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Sir Paul, the Queen and the Pope shatter so many myths about older people

Gail Walker


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Paul McCartney, Dave Grohl and Bruce Springsteen at Glastonbury

Paul McCartney, Dave Grohl and Bruce Springsteen at Glastonbury

Joel C Ryan/Invision/AP

Prince Charles, Prince of Wales, known as the Duke of Rothesay while in Scotland, and Queen Elizabeth II attend the Royal Company of Archers Reddendo Parade in the gardens of the Palace of Holyroodhouse in Edinburgh (Getty)

Prince Charles, Prince of Wales, known as the Duke of Rothesay while in Scotland, and Queen Elizabeth II attend the Royal Company of Archers Reddendo Parade in the gardens of the Palace of Holyroodhouse in Edinburgh (Getty)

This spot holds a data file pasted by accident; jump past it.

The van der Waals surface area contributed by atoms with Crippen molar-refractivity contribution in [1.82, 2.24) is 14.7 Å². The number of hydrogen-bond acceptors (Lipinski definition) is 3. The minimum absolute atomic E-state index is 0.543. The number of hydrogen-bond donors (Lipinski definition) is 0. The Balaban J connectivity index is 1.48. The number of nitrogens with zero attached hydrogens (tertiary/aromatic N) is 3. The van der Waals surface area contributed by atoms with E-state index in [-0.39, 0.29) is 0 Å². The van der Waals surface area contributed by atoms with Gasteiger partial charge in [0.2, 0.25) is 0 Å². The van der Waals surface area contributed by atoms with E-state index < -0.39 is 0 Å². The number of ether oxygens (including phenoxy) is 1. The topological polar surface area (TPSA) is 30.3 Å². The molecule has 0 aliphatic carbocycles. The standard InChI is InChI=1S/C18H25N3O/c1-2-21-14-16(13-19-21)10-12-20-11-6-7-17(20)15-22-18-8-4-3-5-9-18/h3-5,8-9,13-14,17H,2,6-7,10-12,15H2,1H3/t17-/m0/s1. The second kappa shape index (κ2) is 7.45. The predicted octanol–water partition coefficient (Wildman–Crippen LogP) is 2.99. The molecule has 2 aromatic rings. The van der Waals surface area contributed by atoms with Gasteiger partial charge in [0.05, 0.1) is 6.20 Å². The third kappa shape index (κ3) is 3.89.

Getty Images

Pope Francis arrives for a meeting with members of the Neocatechumenal Way community, in the Pope Paul VI hall at the Vatican. (AP Photo/Alessandra Tarantino)

Pope Francis arrives for a meeting with members of the Neocatechumenal Way community, in the Pope Paul VI hall at the Vatican. (AP Photo/Alessandra Tarantino)

AP

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Paul McCartney, Dave Grohl and Bruce Springsteen at Glastonbury

One week on, I’m still processing that extraordinary performance by Sir Paul McCartney at Glastonbury. An 80-year-old man on stage for almost three hours. Playing the guitar and piano. Singing live. Joking with the audience and regaling them with anecdotes from the last century. Still recognisably McCartney.

When he and John Lennon started writing together in Liverpool in the late Fifties, Harold Macmillan was Prime Minister and man hadn’t been to the Moon.


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